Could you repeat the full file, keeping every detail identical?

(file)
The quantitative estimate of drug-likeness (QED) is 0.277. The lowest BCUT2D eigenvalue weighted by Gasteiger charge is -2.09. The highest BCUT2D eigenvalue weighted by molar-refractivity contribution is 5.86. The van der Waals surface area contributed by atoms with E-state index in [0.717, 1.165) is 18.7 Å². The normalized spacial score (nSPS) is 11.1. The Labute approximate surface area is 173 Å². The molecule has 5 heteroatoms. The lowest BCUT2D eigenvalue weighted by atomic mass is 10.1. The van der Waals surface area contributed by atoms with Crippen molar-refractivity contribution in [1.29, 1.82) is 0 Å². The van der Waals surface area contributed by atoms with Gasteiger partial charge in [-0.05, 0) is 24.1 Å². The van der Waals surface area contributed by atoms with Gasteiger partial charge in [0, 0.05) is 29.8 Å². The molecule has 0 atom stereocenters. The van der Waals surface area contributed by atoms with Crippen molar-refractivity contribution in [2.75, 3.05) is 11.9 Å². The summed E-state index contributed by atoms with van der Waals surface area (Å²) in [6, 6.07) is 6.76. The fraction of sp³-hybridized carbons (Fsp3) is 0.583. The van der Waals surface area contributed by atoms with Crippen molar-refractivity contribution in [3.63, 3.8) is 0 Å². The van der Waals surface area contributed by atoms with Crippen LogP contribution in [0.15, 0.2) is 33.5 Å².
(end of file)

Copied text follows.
The quantitative estimate of drug-likeness (QED) is 0.277. The lowest BCUT2D eigenvalue weighted by Gasteiger charge is -2.09. The highest BCUT2D eigenvalue weighted by molar-refractivity contribution is 5.86. The van der Waals surface area contributed by atoms with E-state index in [0.717, 1.165) is 18.7 Å². The normalized spacial score (nSPS) is 11.1. The Labute approximate surface area is 173 Å². The molecule has 5 heteroatoms. The lowest BCUT2D eigenvalue weighted by atomic mass is 10.1. The van der Waals surface area contributed by atoms with Crippen molar-refractivity contribution in [1.29, 1.82) is 0 Å². The van der Waals surface area contributed by atoms with Gasteiger partial charge in [-0.05, 0) is 24.1 Å². The van der Waals surface area contributed by atoms with Gasteiger partial charge in [0, 0.05) is 29.8 Å². The molecule has 0 atom stereocenters. The van der Waals surface area contributed by atoms with Crippen molar-refractivity contribution in [2.75, 3.05) is 11.9 Å². The summed E-state index contributed by atoms with van der Waals surface area (Å²) in [6, 6.07) is 6.76. The fraction of sp³-hybridized carbons (Fsp3) is 0.583. The van der Waals surface area contributed by atoms with Crippen molar-refractivity contribution in [3.63, 3.8) is 0 Å². The van der Waals surface area contributed by atoms with Crippen LogP contribution in [0.15, 0.2) is 33.5 Å².